As writers, we all have our set methods, preferred places and times to write, our tried and true practices that guarantee success…or do we?
With the change in season and shift in semesters, some of the time-crunch, time-pressure, and instability that I had come to rely upon as part of my writing life has dissipated. What does this have to do with my process? Everything!
This summer I’m taking my LAST class of my MFA program at Columbia (fall and spring will be solely devoted to thesis hours) with Josh Young: cross genre and the ephemeral. Unlike any other class I’ve taken, this one has really served to remind me that any and all writing is really just an experiment. You might have a better idea what the outcome will be some times than others, but in the end, writing can feel different each time you approach the page and not only that, it probably should.
Confession: when I was younger and I thought I wrote something “really good,” I’d try to meticulously recreate the external conditions to conjure that magic up again. I’d write at the same time in the same place while listening to the same music…you get the point. While this consistency undoubtedly works for some people, guess what? It doesn’t for everyone and it doesn’t have to.
So what does that have to do with “cross genre” and “ephemeral” (and what does that mean?)?
Cross genre is simply anything that defies standard generic conventions. It may look like a play but act like an essay or look like an essay and act like a poem. It can blend conventions of form and shift shape, and there’s a good chance readers might try to debate what the heck it actually is. A prime example? Theresa Hak Kyung Cha’s Dictee.
As for the ephemeral, a standard dictionary definition suggests a kind of magic belonging to things that are brief and short-lived. In our case ephemeral is the lost and collected, the writing that happens beyond just words on a page, something that invites a reader to further interact with a text beyond the words on the page. Ephemera can take the form of photos or found objects, things that don’t necessarily illustrate what is written in the traditional sense but provide additional flavor, texture, or implications to a written work.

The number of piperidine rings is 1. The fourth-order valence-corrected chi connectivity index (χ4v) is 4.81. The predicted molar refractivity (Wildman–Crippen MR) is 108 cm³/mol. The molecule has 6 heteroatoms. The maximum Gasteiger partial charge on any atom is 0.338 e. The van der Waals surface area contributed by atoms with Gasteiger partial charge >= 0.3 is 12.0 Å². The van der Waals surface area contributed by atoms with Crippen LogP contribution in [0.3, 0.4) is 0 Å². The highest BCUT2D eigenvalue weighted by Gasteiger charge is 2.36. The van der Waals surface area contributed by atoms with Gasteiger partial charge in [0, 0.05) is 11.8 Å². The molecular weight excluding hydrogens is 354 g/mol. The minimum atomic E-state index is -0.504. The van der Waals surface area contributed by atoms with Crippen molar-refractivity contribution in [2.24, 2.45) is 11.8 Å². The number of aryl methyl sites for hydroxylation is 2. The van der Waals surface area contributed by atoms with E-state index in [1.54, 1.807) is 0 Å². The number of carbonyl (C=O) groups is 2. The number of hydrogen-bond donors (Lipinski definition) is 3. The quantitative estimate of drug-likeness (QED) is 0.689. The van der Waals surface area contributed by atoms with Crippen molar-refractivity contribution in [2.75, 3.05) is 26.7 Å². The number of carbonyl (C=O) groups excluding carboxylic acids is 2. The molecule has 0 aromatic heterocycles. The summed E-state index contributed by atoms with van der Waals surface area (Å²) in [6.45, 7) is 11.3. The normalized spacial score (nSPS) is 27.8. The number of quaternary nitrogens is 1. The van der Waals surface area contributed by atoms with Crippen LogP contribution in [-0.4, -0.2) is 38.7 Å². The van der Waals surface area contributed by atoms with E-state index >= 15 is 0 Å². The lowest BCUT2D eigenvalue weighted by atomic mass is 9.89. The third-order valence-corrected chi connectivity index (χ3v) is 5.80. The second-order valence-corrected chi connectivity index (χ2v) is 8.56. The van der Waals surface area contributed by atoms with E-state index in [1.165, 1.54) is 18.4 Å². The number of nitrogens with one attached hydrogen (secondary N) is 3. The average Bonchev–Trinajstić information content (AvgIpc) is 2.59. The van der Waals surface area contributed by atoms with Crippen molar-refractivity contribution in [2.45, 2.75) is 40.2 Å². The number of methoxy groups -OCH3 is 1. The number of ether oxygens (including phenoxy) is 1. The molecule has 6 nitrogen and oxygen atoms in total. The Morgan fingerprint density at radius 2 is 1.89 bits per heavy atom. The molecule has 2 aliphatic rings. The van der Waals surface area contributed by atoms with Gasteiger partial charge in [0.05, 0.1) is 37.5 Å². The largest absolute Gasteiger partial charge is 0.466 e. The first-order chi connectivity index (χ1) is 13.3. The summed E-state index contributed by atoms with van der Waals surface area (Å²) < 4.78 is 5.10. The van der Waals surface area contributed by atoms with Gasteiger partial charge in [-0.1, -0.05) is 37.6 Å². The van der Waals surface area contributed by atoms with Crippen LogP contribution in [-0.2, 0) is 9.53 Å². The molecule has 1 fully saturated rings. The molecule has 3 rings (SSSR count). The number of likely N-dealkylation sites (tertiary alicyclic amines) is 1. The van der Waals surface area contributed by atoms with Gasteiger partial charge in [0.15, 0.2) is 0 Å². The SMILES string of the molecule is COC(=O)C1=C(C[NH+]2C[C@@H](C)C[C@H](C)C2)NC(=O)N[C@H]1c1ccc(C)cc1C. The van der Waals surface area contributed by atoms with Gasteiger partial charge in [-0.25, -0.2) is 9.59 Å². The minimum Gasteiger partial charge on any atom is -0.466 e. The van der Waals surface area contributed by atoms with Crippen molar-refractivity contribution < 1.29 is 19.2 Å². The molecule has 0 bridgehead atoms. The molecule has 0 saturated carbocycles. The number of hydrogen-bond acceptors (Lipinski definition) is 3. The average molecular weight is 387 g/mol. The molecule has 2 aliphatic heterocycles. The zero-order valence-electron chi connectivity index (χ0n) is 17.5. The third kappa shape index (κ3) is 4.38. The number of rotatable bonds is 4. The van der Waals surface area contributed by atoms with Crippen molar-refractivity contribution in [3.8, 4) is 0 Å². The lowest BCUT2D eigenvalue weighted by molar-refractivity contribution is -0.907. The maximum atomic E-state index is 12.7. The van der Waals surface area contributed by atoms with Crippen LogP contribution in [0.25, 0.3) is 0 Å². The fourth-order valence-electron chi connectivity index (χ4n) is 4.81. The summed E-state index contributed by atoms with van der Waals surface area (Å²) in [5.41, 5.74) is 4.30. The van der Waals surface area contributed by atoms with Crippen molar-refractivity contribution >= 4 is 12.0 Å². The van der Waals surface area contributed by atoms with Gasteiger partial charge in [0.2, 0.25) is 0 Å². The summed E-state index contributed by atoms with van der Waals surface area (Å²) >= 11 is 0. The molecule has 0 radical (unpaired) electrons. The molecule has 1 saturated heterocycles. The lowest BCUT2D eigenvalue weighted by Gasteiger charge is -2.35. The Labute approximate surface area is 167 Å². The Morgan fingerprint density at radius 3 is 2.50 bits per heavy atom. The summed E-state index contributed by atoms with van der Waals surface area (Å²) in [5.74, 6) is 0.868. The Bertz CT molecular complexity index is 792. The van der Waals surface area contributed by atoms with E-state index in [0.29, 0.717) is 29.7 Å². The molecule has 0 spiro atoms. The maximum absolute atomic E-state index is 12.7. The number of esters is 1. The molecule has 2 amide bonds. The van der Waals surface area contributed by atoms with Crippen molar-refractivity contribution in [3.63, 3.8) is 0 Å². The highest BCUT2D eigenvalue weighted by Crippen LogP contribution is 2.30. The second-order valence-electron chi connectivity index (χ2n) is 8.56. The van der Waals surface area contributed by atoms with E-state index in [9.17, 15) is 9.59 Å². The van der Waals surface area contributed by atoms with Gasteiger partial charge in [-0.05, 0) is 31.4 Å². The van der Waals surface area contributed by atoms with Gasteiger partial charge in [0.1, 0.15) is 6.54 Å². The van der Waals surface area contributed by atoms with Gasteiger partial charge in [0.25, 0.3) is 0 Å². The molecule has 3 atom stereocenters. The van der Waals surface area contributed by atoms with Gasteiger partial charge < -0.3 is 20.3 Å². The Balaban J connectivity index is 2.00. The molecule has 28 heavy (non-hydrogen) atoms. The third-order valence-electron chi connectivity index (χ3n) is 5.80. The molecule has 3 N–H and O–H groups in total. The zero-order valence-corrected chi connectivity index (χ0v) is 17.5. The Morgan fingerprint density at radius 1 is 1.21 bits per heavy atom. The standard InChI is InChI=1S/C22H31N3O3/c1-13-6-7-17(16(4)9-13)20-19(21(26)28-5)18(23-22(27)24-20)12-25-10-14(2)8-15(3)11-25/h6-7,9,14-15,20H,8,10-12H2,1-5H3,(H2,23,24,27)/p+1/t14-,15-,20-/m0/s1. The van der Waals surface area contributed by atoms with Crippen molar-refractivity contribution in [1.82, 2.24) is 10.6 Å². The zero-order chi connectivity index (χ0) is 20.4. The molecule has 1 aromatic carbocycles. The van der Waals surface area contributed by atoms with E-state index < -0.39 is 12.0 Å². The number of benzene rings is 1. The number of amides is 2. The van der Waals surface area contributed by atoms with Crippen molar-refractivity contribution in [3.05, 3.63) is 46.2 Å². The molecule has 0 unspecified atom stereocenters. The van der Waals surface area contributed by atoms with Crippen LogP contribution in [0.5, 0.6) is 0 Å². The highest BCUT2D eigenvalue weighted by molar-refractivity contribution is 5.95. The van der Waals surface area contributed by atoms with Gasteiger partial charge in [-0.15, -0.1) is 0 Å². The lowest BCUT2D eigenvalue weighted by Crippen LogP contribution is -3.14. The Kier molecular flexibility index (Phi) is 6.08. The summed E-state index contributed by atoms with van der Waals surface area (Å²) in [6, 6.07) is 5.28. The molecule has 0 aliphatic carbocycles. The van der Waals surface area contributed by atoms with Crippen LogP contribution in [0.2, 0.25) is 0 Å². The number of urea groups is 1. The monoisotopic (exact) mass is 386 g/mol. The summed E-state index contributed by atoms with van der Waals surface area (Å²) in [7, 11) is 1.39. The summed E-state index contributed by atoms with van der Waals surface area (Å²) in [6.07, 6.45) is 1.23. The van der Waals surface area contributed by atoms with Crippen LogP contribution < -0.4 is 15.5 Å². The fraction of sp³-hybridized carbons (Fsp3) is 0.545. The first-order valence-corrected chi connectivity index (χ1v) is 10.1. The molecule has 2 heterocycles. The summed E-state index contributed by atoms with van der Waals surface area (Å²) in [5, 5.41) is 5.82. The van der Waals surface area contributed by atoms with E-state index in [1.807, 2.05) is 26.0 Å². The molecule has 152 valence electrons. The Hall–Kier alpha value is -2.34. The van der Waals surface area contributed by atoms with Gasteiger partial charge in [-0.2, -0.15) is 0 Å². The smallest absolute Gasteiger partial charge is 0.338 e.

How does this change my writing process? Drastically! I think many writers become stubborn (sometimes read: lazy) and fall too deeply into habit or routine. The work I’m doing for this last class is forcing me to really mix things up and take risks, try things that are unproven in my own writing and bring them to class anyways. I’m cutting up pictures and forcing myself to write around them, using my typewriter as the final medium (instead of printing it from the computer), and writing poetry instead of my standard prose. I’m embracing the idea of being more loose, going with impulse and ideas instead of sticking to what I “know” works already for me.
One of the greatest lessons I think you can learn as a writer (and probably applies to a lot of other stuff) is that it’s okay to fail. Sometimes you have to get messy and risk screwing a piece up completely to better understand how far it could possibly go and what you have the skills to do as a writer, even (especially) if you didn’t think you had it in you.
My challenge to you: do something that you think you will probably fail at, be willing to get messy and go along for the ride. Who knows what you’ll end up with?